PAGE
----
Wednesday, February 17, 2010

double design.

In their dire circumstances of confliction in the ethics of love, the Lapham’s turn to Reverend Sewell for help, and thus his words become a “central ethical premise” in The Rise of Silas Lapham: “‘One suffer instead of three, if none is to blame?’ suggested Sewell. ‘That’s sense, and that’s justice. It’s the economy of pain which naturally suggests itself, and which would insist upon itself, if we were not all perverted by traditions which are the figment of the shallowest sentimentality… we are all blinded, we are all weakened by a false ideal of self-sacrifice’” (241). Neither a strict guide for moral conduct or for economic organization, Sewell’s “economy of pain” is a combination of the two. It is illustrated by Sewell, and I believe by Howells, as a fair, humane way to distribute and manage pain, and ultimately minimize human suffering as much as possible. If Pen sacrifices her own love for Tom, and his love for her, and Irene cannot have him, then Sewell is merely suggesting that it is irrational for all three of them to have to endure this pain. This approach is appropriate for the ethical dilemmas regarding humanitarianism as well as capitalism in The Rise of Silas Lapham.

On another note, I noticed as Silas and Persis Lapham are making plans for a new house, through their discussion with Seymour, the architect, Howells’ designs a parallel between the architecture of the house and the architecture of his novel. The architect sketched his idea on a scrap of paper: “‘Then have your dining-room behind the hall, looking on the water… That gets you rid of one of those long, straight, ugly staircases,’ – until that moment Lapham had thought a long, straight staircase the chief ornament of a house, - ‘and gives you an effect of amplitude and space’” (41). Effectively, this double staircase, which intersects in many ways, and comes together at the top, is symbolic of Howells’ two plots involving bankruptcy and love.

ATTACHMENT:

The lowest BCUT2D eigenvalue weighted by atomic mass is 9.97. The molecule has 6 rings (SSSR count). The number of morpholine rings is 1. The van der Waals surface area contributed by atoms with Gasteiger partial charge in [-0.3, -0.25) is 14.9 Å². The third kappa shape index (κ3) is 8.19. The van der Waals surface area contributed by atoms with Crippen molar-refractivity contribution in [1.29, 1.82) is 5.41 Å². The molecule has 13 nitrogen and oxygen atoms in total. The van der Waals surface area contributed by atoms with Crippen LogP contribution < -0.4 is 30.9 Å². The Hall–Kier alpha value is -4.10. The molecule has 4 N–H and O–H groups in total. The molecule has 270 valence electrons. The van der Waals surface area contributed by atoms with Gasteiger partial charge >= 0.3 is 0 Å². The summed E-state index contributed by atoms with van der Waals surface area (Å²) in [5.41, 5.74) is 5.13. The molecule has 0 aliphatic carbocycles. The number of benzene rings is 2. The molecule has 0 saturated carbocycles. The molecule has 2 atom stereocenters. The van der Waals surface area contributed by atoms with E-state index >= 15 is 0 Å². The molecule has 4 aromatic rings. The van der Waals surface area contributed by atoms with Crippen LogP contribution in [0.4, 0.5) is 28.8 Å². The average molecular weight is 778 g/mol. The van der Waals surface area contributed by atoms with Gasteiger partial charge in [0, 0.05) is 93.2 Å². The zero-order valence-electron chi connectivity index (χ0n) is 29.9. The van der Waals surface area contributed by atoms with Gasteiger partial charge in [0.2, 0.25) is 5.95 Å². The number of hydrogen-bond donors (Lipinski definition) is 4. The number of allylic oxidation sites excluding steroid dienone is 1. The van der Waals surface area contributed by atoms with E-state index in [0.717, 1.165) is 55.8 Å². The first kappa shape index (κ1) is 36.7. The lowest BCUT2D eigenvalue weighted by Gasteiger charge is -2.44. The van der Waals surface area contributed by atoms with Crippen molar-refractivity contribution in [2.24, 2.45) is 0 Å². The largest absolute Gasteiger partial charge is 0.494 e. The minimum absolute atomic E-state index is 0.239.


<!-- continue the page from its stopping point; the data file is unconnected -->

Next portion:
Wednesday, February 10, 2010

naive innocence.

Daisy Miller is portrayed as an ignorant, animated, and flirtatious character in the novella by Henry James. Her charming face and vivacious personality makes a remarkable impression on everyone that lays on her or witnesses her acts colliding with the customs of European society. However, European social rules were too conservative for Daisy Miller, and she constantly pushes the limits, always doing exactly as she pleases. I believe it was her deep fondness of “society” that made it difficult to put boundaries on her lifestyle. The tension increases exponentially as she develops an “intimate” relationship with the handsome Italian man, Mr. Giovanelli. Pretentious women, such as Mrs. Walker, begin to turn a “cold shoulder” to Daisy Miller, as she continues to flaunt herself around the community of Rome. Henry James illustrates the distinction between American values and European etiquette. However, over a century later, our society’s standards and way of life have become much less rigid in countries all over the world.